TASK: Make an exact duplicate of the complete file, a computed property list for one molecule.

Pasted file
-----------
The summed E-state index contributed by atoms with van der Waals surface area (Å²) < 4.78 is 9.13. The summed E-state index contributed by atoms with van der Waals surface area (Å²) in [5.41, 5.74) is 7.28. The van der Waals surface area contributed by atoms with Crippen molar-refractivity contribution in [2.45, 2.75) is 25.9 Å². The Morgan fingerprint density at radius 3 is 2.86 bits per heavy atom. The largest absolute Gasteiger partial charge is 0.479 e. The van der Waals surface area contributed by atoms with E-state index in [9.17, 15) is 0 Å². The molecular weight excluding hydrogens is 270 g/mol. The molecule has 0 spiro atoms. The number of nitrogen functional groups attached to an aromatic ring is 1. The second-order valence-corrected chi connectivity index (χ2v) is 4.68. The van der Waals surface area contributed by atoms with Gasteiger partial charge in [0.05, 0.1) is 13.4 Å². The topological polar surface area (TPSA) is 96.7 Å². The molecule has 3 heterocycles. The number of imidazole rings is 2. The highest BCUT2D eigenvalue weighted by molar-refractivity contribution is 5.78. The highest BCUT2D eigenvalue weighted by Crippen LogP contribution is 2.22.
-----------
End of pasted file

The summed E-state index contributed by atoms with van der Waals surface area (Å²) < 4.78 is 9.13. The summed E-state index contributed by atoms with van der Waals surface area (Å²) in [5.41, 5.74) is 7.28. The van der Waals surface area contributed by atoms with Crippen molar-refractivity contribution in [2.45, 2.75) is 25.9 Å². The Morgan fingerprint density at radius 3 is 2.86 bits per heavy atom. The largest absolute Gasteiger partial charge is 0.479 e. The van der Waals surface area contributed by atoms with E-state index in [9.17, 15) is 0 Å². The molecular weight excluding hydrogens is 270 g/mol. The molecule has 0 spiro atoms. The number of nitrogen functional groups attached to an aromatic ring is 1. The second-order valence-corrected chi connectivity index (χ2v) is 4.68. The van der Waals surface area contributed by atoms with Gasteiger partial charge in [0.05, 0.1) is 13.4 Å². The topological polar surface area (TPSA) is 96.7 Å². The molecule has 3 heterocycles. The number of imidazole rings is 2. The highest BCUT2D eigenvalue weighted by molar-refractivity contribution is 5.78. The highest BCUT2D eigenvalue weighted by Crippen LogP contribution is 2.22.